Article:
Dielectric loss in cables 

By on

cableSection
Cable cross section showing
insulation
 
Dielectrics (insulating materials for example) when subjected to a varying electric field, will have some energy loss.   The varying electric field causes small realignment of weakly bonded molecules, which lead to the production of heat.  The amount of loss increases as the voltage level is increased.  For low voltage cables, the loss is usually insignificant and is generally ignored.  For higher voltage cables, the loss and heat generated can become important and needs to be taken into consideration.

Dielectrics (insulating materials for example) when subjected to a varying electric field, will have some energy loss.   The varying electric field causes small realignment of weakly bonded molecules, which lead to the production of heat.  The amount of loss increases as the voltage level is increased.  For low voltage cables, the loss is usually insignificant and is generally ignored.  For higher voltage cables, the loss and heat generated can become important and needs to be taken into consideration.

Dielectric loss is measured using what is known as the loss tangent or tan delta (tan δ).  In simple terms, tan delta is the tangent of the angle between the alternating field vector and the loss component of the material.  The higher the value of tan δ the greater the dielectric loss will be.  For a list of tan δ values for different insulating material, please see the Cable Insulation Properties note.  

Note: in d.c. cables with a static electric field, there is no dielectric loss.  Hence the consideration of dielectric loss only applies to a.c. cables.

Cable Voltage

Dielectric loss only really become significant and needs to be taken into account at higher voltages.  IEC 60287 "Electric Cables - Calculation of the current rating", suggests that dielectric loss need only be considered for cables above the following voltage levels:

  Cable Type   U0, kV
Butyl Rubber 18
EDR 63.5
Impregnated Paper (oil or gas-filled) 63.5
Impregnated Paper (solid) 38
PE (high and low density) 127
PVC 6
XLPE (filled) 63.5
XLPE (unfilled) 127

 

Cable Dielectric Loss

Cable Capacitance

Cable capacitance can be obtained from manufacturers or for circular conductors calculated using the following:

  C= ε 18ln( D i d c ) 10 9 F. m 1

Given the tan δ and capacitance of the cable, the dielectric loss is easily calculated:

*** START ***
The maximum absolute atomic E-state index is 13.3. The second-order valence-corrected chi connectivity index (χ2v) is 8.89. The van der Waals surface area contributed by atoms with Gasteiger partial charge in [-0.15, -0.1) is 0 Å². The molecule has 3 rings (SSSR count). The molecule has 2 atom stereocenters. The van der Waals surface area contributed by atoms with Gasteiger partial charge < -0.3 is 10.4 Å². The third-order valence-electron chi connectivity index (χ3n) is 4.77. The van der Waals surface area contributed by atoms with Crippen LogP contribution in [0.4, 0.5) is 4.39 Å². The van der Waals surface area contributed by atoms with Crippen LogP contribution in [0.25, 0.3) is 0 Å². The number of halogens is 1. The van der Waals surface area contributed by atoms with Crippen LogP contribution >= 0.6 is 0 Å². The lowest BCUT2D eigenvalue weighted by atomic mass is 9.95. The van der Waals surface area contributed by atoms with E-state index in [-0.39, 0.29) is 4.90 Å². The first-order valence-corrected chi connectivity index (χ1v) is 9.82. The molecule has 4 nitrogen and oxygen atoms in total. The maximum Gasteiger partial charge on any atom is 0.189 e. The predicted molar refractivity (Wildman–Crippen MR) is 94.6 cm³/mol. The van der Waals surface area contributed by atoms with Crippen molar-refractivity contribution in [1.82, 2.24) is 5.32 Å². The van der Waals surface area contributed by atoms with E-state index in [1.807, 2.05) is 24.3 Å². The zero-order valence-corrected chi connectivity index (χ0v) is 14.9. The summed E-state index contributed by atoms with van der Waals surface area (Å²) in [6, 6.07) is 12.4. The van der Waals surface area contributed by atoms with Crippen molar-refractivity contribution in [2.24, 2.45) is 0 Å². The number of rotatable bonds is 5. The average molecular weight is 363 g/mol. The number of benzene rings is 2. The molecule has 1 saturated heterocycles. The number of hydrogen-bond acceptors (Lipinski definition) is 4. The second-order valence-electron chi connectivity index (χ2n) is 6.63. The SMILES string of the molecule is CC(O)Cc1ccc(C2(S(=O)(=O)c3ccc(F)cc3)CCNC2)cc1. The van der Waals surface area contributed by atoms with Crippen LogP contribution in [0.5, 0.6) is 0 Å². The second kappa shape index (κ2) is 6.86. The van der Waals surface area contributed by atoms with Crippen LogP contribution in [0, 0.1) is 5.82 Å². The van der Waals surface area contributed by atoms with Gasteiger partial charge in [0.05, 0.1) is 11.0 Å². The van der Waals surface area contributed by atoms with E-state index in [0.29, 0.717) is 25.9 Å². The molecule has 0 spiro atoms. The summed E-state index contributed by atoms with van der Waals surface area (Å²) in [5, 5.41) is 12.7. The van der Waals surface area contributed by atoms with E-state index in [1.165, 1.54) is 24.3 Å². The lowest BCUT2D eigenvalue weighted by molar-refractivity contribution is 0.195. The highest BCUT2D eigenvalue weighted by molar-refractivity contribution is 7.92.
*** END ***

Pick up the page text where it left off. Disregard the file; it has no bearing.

W d =ω C U 0 2 tan δ

It is possible to use the above for other conductor shapes if the geometric mean is substituted for Di and dc.

Symbols

dc - diameter of conductor, mm
Di - external diameter of insulation, mm
C - cable capacitance per unit length, F.m-1
U0 - cable rated voltage to earth,  V
Wd - dielectric loss per unit length, W.m-1
tan δ - loss factor for insulation
ε - insulation relative permitivity
ω - angular frequency (2πf)

See Also



Steven McFadyen's avatar Steven McFadyen

Steven has over twenty five years experience working on some of the largest construction projects. He has a deep technical understanding of electrical engineering and is keen to share this knowledge. About the author

myElectrical Engineering

comments powered by Disqus



Our internet address and Vanity URLs

Visitors who like to type web address rather then click menus may be interested in how our URL structure works.

Electromechanical Relays

Electromechanical relays have been the traditional backbone of electrical protection systems.  While over recent years these have been replaced by microprocessor...

Cold Fusion (or not?)

Recently I have seen a few interesting articles on viable cold fusion; the combining of atoms at room like temperatures to create boundless energy. Now...

Cable Insulation Properties

Cable insulation is used to provide electrical separation between conductors of  a cable.  During the historical development of cables, numerous types...

Power Transformers - An Introduction

One of the fundamental requirements of an alternating current distribution systems it to have the ability to change the magnitude of voltages.  It is more...

How to Check a Circuit is Dead

If you want to check a circuit is dead (not live), you should always use the three point method. First check a known live circuit, then check the dead...

Difference Between Live and Dead Tank Circuit Breakers

A quick post in connection with an email question: Live Tank - the circuit breaker the switching unit is located in an insulator bushing which is live...

Lead us, Warleader

Delum, who had watched all in silence, his face empty of expression, now spoke in turn. ' "Lead us, Warleader, into glory."' Reading is something I do...

Material Properties

Everything physical in electrical engineering from insulations to conductors revolves around materials. Here we are listing common materials along with...

Back to basics - the Watt (or kW)

When thinking about watts (W) or kilowatt (kW = 1000 W) it can be useful too keep in mind the fundamental ideas behind the unit. Watt is not a pure electrical...

Have some knowledge to share

If you have some expert knowledge or experience, why not consider sharing this with our community.  

By writing an electrical note, you will be educating our users and at the same time promoting your expertise within the engineering community.

To get started and understand our policy, you can read our How to Write an Electrical Note